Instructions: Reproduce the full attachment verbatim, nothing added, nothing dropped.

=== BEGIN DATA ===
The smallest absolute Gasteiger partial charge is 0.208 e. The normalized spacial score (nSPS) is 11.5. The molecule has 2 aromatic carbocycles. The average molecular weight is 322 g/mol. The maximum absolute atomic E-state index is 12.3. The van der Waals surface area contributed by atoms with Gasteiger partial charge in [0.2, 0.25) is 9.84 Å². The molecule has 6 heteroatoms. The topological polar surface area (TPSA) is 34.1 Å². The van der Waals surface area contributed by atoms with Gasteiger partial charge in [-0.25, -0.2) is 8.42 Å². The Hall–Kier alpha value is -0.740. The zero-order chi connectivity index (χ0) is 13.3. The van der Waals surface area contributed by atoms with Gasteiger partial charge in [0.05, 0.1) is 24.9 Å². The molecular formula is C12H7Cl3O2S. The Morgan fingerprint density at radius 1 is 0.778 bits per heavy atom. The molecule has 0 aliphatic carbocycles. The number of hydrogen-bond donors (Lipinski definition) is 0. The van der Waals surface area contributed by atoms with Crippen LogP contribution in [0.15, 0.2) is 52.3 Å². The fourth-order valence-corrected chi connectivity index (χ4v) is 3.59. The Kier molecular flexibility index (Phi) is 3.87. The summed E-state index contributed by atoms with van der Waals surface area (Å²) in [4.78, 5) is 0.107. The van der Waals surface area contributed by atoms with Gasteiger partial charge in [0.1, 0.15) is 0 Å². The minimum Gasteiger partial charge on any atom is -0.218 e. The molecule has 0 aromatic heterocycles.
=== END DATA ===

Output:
The smallest absolute Gasteiger partial charge is 0.208 e. The normalized spacial score (nSPS) is 11.5. The molecule has 2 aromatic carbocycles. The average molecular weight is 322 g/mol. The maximum absolute atomic E-state index is 12.3. The van der Waals surface area contributed by atoms with Gasteiger partial charge in [0.2, 0.25) is 9.84 Å². The molecule has 6 heteroatoms. The topological polar surface area (TPSA) is 34.1 Å². The van der Waals surface area contributed by atoms with Gasteiger partial charge in [-0.25, -0.2) is 8.42 Å². The Hall–Kier alpha value is -0.740. The zero-order chi connectivity index (χ0) is 13.3. The van der Waals surface area contributed by atoms with Gasteiger partial charge in [0.05, 0.1) is 24.9 Å². The molecular formula is C12H7Cl3O2S. The Morgan fingerprint density at radius 1 is 0.778 bits per heavy atom. The molecule has 0 aliphatic carbocycles. The number of hydrogen-bond donors (Lipinski definition) is 0. The van der Waals surface area contributed by atoms with Crippen LogP contribution in [0.15, 0.2) is 52.3 Å². The fourth-order valence-corrected chi connectivity index (χ4v) is 3.59. The Kier molecular flexibility index (Phi) is 3.87. The summed E-state index contributed by atoms with van der Waals surface area (Å²) in [4.78, 5) is 0.107. The van der Waals surface area contributed by atoms with Gasteiger partial charge in [0.1, 0.15) is 0 Å². The minimum Gasteiger partial charge on any atom is -0.218 e. The molecule has 0 aromatic heterocycles.